Implant launched without clinical trial
Vaginal mesh device was marketed for years despite high failure rate
A vaginal mesh implant made by Johnson & Johnson was launched without a clinical trial, and marketed for five years after the company learned it had a higher failure rate than its two earlier devices.
Internal company emails disclosed in a US court case, in which a woman was awarded a record $57m in damages last week, also show senior executives even briefly considered suppressing unfavourable data that “could compromise the future” of the device.
J&J’s Ethicon unit was found by the court to be liable for injuries suffered by Ella Ebaugh, 51, after she was given a mesh implant. Ebaugh said she was left with a mangled urethra, bladder spasms and continual pelvic pain after an unsuccessful procedure that led to three revision surgeries to remove mesh that had cut into her urethra and migrated to her bladder.
But documents submitted to the court show J&J staff had raised concerns about the “spinning of data” in emails. In addition, a male executive bantered about a suggestion that sex with an earlier patient with mesh complications was “like screwing a wire brush”.
When it emerged from initial data that the success rates for a new device looked to be “way below” those seen for previous products, Ethicon’s director of sales, Xavier Buchon, suggested in an email “stop[ping] for a while such publications that could compromise the future”. In the event, the findings were presented at a major international conference.
The J&J tension-free vaginal tape (TVT) implant was launched in 2006. Despite the early signs it had a higher failure rate, it was only withdrawn in 2012 after being used in thousands of operations in the US, the UK and Australia. The documents raise questions for the manufacturers of vaginal mesh products, which are the subject of growing controversy.
The implants, which reinforce tissue around the urethra, are widely used to treat incontinence and for most women the procedure is quick and successful. However, some have suffered debilitating complications, including severe pelvic pain, and the mesh eroding through the vaginal wall or perforating organs. Class action lawsuits are under way in Australia and the US. In England, NHS data suggests as many as one in 15 women require full or partial removal of the implant.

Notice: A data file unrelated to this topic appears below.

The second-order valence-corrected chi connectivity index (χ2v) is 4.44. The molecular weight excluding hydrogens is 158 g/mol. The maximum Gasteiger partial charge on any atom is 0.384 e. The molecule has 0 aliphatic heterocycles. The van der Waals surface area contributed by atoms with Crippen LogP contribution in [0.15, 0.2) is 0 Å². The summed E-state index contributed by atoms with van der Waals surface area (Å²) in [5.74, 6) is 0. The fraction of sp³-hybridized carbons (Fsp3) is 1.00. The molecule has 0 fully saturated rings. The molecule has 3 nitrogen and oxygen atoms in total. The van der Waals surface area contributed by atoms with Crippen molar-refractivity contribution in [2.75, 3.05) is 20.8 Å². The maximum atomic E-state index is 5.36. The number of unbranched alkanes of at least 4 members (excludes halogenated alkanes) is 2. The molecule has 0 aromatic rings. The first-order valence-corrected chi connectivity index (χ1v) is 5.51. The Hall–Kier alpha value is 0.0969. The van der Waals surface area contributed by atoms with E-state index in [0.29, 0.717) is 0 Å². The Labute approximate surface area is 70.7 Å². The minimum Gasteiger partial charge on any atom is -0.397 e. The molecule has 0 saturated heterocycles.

Ebaugh, whose case was heard in Philadelphia, said her complications had left her with constant pelvic pain. “I feel like I’m on fire down there,” she told CBS.
The documents, revealed in the trial, highlight tensions between Ethicon’s commercial and clinical divisions at the time it launched its “miniature” mesh product, the TVT-Secur, in 2006. It hoped the device, which was smaller and required fewer incisions, would reduce complications seen with its earlier devices. But getting to market before competitors, who had similar offerings in the pipeline, was described as “priceless” in company papers. It was approved for use without a trial under US and European equivalence rules, which allow this when a new device is similar to existing ones.
Carl Heneghan, professor of evidence-based medicine at the University of Oxford, has called for a public inquiry into the use of mesh and criticised the decision to launch a device before a trial, saying this “led to direct patient harms”. “It has made it impossible to provide informed choice to women, and points to a regulatory system that is failing patients,” he said.
Prof Bernard Jacquetin, an eminent French gynaecologist whose early study on TVT-Secur had led to misgivings among J&J management, said the company had acted “irresponsibly” by launching the device without adequate evidence.
His team’s study of 40 patients found success rates of 77% two months after surgery, compared with roughly a 85%90% success rate commonly reported for Ethicon’s original TVT device. In 2012, TVT-Secur was withdrawn from the market, along with three other mesh products. J&J declined to provide exact figures on how many women had received the implants.
The company said it planned to appeal against the verdict.